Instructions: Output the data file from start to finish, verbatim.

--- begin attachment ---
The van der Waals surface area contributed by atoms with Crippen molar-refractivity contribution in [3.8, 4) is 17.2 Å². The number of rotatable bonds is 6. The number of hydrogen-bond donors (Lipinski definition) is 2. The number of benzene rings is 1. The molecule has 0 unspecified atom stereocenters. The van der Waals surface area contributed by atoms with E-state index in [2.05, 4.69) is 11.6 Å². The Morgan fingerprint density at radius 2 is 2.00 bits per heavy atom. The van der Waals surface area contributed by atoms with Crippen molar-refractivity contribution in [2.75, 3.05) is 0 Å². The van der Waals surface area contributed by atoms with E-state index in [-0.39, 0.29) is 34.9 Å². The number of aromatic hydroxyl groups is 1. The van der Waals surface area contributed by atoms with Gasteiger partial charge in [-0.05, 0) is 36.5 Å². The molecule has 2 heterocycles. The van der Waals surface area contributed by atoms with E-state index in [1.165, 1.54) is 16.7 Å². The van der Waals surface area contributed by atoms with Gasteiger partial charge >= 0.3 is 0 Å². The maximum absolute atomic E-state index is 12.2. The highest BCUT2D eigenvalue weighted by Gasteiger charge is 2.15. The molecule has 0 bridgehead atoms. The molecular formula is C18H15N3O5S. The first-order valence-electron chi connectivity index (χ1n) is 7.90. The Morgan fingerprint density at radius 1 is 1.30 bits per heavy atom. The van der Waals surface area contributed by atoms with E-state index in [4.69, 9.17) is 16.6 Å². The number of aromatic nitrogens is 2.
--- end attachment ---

The van der Waals surface area contributed by atoms with Crippen molar-refractivity contribution in [3.8, 4) is 17.2 Å². The number of rotatable bonds is 6. The number of hydrogen-bond donors (Lipinski definition) is 2. The number of benzene rings is 1. The molecule has 0 unspecified atom stereocenters. The van der Waals surface area contributed by atoms with E-state index in [2.05, 4.69) is 11.6 Å². The Morgan fingerprint density at radius 2 is 2.00 bits per heavy atom. The van der Waals surface area contributed by atoms with Crippen molar-refractivity contribution in [2.75, 3.05) is 0 Å². The van der Waals surface area contributed by atoms with E-state index in [-0.39, 0.29) is 34.9 Å². The number of aromatic hydroxyl groups is 1. The van der Waals surface area contributed by atoms with Gasteiger partial charge in [-0.05, 0) is 36.5 Å². The molecule has 2 heterocycles. The van der Waals surface area contributed by atoms with E-state index in [1.165, 1.54) is 16.7 Å². The van der Waals surface area contributed by atoms with Gasteiger partial charge >= 0.3 is 0 Å². The maximum absolute atomic E-state index is 12.2. The highest BCUT2D eigenvalue weighted by Gasteiger charge is 2.15. The molecule has 0 bridgehead atoms. The molecular formula is C18H15N3O5S. The first-order valence-electron chi connectivity index (χ1n) is 7.90. The Morgan fingerprint density at radius 1 is 1.30 bits per heavy atom. The van der Waals surface area contributed by atoms with E-state index in [4.69, 9.17) is 16.6 Å². The number of aromatic nitrogens is 2.